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How can curiosity be a bad thing?

How can curiosity be a bad thing?

| Father Michael Schmitz | October 7, 2019 | 0 Comments

Q. I have heard that curiosity can be considered a vice. That doesn’t make any sense to me. The advances of science, technology, and social reforms wouldn’t have happened if people had suppressed their natural desire to venture into the unknown and ask questions that challenged the status quo. It seems more like an intimidation tactic on the part of institutions.

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Eucharistic devotions

Eucharistic devotions

| Father Michael Van Sloun | September 26, 2019 | 0 Comments

Eucharistic devotions are spiritual practices outside of the Mass that give honor to Jesus present in the Blessed Sacrament, as well as opportunities to pray to Jesus in an intensified and personal way in his very presence.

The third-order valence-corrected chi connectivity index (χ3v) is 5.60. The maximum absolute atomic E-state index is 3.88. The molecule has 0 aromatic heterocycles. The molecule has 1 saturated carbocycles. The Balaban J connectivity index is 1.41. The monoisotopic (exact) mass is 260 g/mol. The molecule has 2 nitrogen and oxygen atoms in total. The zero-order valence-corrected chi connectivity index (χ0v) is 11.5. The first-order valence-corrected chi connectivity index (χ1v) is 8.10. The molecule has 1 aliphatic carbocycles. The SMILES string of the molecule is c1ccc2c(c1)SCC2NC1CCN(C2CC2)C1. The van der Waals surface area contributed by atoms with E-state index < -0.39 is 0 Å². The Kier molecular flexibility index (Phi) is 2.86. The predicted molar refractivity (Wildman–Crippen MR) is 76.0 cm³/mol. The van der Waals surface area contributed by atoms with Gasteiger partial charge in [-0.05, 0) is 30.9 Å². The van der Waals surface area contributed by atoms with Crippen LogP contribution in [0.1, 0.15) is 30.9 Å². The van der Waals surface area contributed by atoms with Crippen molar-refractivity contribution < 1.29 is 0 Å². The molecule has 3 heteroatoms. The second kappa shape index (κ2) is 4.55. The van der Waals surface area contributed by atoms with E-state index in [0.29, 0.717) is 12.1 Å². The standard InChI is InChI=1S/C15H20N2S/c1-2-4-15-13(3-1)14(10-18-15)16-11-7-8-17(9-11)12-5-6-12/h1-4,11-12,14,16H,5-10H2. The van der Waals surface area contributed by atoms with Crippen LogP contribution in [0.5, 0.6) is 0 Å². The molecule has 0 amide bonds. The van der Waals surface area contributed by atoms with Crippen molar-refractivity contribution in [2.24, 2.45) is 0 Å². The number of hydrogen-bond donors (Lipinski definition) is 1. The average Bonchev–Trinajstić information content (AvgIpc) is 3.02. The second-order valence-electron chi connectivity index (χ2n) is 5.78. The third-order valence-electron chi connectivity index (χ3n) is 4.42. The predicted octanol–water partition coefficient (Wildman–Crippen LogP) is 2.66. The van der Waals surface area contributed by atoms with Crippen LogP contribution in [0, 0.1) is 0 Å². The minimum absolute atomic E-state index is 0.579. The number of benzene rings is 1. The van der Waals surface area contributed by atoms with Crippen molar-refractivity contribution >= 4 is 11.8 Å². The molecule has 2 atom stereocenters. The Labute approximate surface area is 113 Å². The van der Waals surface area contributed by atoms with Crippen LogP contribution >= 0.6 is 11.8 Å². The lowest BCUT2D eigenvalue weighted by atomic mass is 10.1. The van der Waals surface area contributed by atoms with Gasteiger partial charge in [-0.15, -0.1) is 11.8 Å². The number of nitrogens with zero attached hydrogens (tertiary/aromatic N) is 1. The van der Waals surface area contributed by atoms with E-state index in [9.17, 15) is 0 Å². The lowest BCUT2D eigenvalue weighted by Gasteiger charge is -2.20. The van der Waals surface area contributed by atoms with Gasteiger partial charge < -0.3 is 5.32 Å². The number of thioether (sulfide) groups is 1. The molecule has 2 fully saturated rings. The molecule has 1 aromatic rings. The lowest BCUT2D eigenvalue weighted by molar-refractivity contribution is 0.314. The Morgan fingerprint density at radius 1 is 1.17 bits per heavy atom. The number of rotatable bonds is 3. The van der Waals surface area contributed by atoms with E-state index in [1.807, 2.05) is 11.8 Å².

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Lazarus and who?

Lazarus and who?

| Msgr. Jeffrey Steenson | September 26, 2019 | 0 Comments

In the unsettling parable of Lazarus and the rich man in Luke 16:19-31, Jesus speaks of the fate of a rich man who enjoyed everything that money could buy yet insulated himself from the needs of the poor.

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Meet some angels of the Bible

Meet some angels of the Bible

| David Gibson | September 19, 2019 | 0 Comments